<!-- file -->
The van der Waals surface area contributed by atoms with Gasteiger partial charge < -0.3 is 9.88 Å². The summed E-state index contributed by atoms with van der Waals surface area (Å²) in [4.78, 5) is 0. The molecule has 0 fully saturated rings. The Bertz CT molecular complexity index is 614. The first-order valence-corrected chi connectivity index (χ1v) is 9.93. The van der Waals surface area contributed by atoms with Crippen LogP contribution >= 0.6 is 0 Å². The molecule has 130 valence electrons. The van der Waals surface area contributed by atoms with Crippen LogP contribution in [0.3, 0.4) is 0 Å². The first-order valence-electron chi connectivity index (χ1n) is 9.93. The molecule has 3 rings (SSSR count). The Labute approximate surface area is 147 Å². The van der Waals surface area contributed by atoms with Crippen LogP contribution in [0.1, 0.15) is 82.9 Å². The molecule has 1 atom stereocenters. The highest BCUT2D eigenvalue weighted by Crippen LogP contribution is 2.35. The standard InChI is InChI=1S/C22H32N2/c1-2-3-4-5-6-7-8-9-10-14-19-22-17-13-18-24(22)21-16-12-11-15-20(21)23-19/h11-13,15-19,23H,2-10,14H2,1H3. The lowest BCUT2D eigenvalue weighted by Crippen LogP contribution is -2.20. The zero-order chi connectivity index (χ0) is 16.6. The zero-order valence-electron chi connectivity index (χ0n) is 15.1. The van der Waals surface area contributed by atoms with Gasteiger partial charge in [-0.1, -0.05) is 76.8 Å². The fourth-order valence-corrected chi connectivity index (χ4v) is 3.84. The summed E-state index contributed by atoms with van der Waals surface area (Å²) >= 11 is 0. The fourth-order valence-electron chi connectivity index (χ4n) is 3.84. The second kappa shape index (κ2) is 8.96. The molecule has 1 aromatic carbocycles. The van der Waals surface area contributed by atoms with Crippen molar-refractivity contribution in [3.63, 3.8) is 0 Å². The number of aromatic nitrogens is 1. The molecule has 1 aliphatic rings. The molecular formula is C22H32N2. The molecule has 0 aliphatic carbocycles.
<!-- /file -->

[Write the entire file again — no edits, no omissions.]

The van der Waals surface area contributed by atoms with Gasteiger partial charge < -0.3 is 9.88 Å². The summed E-state index contributed by atoms with van der Waals surface area (Å²) in [4.78, 5) is 0. The molecule has 0 fully saturated rings. The Bertz CT molecular complexity index is 614. The first-order valence-corrected chi connectivity index (χ1v) is 9.93. The van der Waals surface area contributed by atoms with Crippen LogP contribution >= 0.6 is 0 Å². The molecule has 130 valence electrons. The van der Waals surface area contributed by atoms with Crippen LogP contribution in [0.3, 0.4) is 0 Å². The first-order valence-electron chi connectivity index (χ1n) is 9.93. The molecule has 3 rings (SSSR count). The Labute approximate surface area is 147 Å². The van der Waals surface area contributed by atoms with Crippen LogP contribution in [0.1, 0.15) is 82.9 Å². The molecule has 1 atom stereocenters. The highest BCUT2D eigenvalue weighted by Crippen LogP contribution is 2.35. The standard InChI is InChI=1S/C22H32N2/c1-2-3-4-5-6-7-8-9-10-14-19-22-17-13-18-24(22)21-16-12-11-15-20(21)23-19/h11-13,15-19,23H,2-10,14H2,1H3. The lowest BCUT2D eigenvalue weighted by Crippen LogP contribution is -2.20. The zero-order chi connectivity index (χ0) is 16.6. The zero-order valence-electron chi connectivity index (χ0n) is 15.1. The van der Waals surface area contributed by atoms with Gasteiger partial charge in [-0.1, -0.05) is 76.8 Å². The fourth-order valence-corrected chi connectivity index (χ4v) is 3.84. The summed E-state index contributed by atoms with van der Waals surface area (Å²) >= 11 is 0. The fourth-order valence-electron chi connectivity index (χ4n) is 3.84. The second kappa shape index (κ2) is 8.96. The molecule has 1 aromatic carbocycles. The van der Waals surface area contributed by atoms with Crippen molar-refractivity contribution in [3.63, 3.8) is 0 Å². The number of aromatic nitrogens is 1. The molecule has 1 aliphatic rings. The molecular formula is C22H32N2. The molecule has 0 aliphatic carbocycles.